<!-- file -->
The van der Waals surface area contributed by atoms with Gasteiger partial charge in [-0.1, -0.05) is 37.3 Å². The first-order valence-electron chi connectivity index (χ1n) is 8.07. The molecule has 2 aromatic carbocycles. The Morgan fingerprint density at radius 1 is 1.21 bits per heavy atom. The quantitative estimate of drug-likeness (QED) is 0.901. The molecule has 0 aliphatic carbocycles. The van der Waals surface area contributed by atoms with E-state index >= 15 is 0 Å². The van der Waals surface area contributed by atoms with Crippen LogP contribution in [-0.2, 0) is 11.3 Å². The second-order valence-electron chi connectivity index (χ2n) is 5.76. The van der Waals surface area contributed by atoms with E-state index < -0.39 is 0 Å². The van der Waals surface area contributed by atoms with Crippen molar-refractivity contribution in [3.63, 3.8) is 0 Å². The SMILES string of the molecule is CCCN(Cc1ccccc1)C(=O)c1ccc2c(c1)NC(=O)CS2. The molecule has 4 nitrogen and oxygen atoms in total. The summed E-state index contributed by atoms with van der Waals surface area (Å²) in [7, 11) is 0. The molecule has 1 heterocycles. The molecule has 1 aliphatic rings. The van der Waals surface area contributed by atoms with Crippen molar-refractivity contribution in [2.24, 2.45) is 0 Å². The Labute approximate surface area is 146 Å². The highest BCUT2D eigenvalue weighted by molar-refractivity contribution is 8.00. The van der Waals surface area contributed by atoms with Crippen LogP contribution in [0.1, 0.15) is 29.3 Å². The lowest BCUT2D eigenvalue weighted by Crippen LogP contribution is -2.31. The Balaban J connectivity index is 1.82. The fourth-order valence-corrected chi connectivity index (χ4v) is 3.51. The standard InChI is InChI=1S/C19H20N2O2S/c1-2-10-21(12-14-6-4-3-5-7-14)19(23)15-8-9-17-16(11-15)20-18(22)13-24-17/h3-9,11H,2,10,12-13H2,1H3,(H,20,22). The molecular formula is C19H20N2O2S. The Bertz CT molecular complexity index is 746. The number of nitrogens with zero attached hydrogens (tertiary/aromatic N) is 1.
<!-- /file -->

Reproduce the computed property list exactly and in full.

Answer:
The van der Waals surface area contributed by atoms with Gasteiger partial charge in [-0.1, -0.05) is 37.3 Å². The first-order valence-electron chi connectivity index (χ1n) is 8.07. The molecule has 2 aromatic carbocycles. The Morgan fingerprint density at radius 1 is 1.21 bits per heavy atom. The quantitative estimate of drug-likeness (QED) is 0.901. The molecule has 0 aliphatic carbocycles. The van der Waals surface area contributed by atoms with E-state index >= 15 is 0 Å². The van der Waals surface area contributed by atoms with Crippen LogP contribution in [-0.2, 0) is 11.3 Å². The second-order valence-electron chi connectivity index (χ2n) is 5.76. The van der Waals surface area contributed by atoms with E-state index < -0.39 is 0 Å². The van der Waals surface area contributed by atoms with Crippen molar-refractivity contribution in [3.63, 3.8) is 0 Å². The SMILES string of the molecule is CCCN(Cc1ccccc1)C(=O)c1ccc2c(c1)NC(=O)CS2. The molecule has 4 nitrogen and oxygen atoms in total. The summed E-state index contributed by atoms with van der Waals surface area (Å²) in [7, 11) is 0. The molecule has 1 heterocycles. The molecule has 1 aliphatic rings. The van der Waals surface area contributed by atoms with Crippen molar-refractivity contribution in [2.24, 2.45) is 0 Å². The Labute approximate surface area is 146 Å². The highest BCUT2D eigenvalue weighted by molar-refractivity contribution is 8.00. The van der Waals surface area contributed by atoms with Crippen LogP contribution in [0.1, 0.15) is 29.3 Å². The lowest BCUT2D eigenvalue weighted by Crippen LogP contribution is -2.31. The Balaban J connectivity index is 1.82. The fourth-order valence-corrected chi connectivity index (χ4v) is 3.51. The standard InChI is InChI=1S/C19H20N2O2S/c1-2-10-21(12-14-6-4-3-5-7-14)19(23)15-8-9-17-16(11-15)20-18(22)13-24-17/h3-9,11H,2,10,12-13H2,1H3,(H,20,22). The molecular formula is C19H20N2O2S. The Bertz CT molecular complexity index is 746. The number of nitrogens with zero attached hydrogens (tertiary/aromatic N) is 1.